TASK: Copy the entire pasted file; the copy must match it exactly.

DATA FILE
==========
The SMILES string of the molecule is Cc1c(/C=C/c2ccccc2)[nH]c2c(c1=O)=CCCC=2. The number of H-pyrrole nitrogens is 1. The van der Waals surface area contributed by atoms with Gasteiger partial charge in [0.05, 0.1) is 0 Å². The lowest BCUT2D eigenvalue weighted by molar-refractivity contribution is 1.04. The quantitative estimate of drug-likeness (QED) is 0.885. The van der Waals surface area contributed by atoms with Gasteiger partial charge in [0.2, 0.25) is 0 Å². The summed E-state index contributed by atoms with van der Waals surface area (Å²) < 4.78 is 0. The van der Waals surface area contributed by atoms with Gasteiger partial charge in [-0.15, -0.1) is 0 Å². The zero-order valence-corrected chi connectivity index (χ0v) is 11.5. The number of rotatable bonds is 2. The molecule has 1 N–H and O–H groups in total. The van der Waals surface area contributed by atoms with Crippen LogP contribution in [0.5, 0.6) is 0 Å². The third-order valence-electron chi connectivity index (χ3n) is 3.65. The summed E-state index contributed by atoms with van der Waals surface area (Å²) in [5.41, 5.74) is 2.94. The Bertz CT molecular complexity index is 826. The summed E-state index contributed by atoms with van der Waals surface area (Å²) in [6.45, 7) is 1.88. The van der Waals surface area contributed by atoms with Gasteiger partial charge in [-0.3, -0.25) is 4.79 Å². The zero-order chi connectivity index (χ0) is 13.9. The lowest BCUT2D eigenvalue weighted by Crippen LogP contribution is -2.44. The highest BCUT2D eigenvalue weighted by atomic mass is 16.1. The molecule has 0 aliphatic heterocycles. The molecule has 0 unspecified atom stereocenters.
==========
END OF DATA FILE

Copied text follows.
The SMILES string of the molecule is Cc1c(/C=C/c2ccccc2)[nH]c2c(c1=O)=CCCC=2. The number of H-pyrrole nitrogens is 1. The van der Waals surface area contributed by atoms with Gasteiger partial charge in [0.05, 0.1) is 0 Å². The lowest BCUT2D eigenvalue weighted by molar-refractivity contribution is 1.04. The quantitative estimate of drug-likeness (QED) is 0.885. The van der Waals surface area contributed by atoms with Gasteiger partial charge in [0.2, 0.25) is 0 Å². The summed E-state index contributed by atoms with van der Waals surface area (Å²) < 4.78 is 0. The van der Waals surface area contributed by atoms with Gasteiger partial charge in [-0.15, -0.1) is 0 Å². The zero-order valence-corrected chi connectivity index (χ0v) is 11.5. The number of rotatable bonds is 2. The molecule has 1 N–H and O–H groups in total. The van der Waals surface area contributed by atoms with Crippen LogP contribution in [0.5, 0.6) is 0 Å². The third-order valence-electron chi connectivity index (χ3n) is 3.65. The summed E-state index contributed by atoms with van der Waals surface area (Å²) in [5.41, 5.74) is 2.94. The Bertz CT molecular complexity index is 826. The summed E-state index contributed by atoms with van der Waals surface area (Å²) in [6.45, 7) is 1.88. The van der Waals surface area contributed by atoms with Gasteiger partial charge in [-0.3, -0.25) is 4.79 Å². The zero-order chi connectivity index (χ0) is 13.9. The lowest BCUT2D eigenvalue weighted by Crippen LogP contribution is -2.44. The highest BCUT2D eigenvalue weighted by atomic mass is 16.1. The molecule has 0 aliphatic heterocycles. The molecule has 0 unspecified atom stereocenters.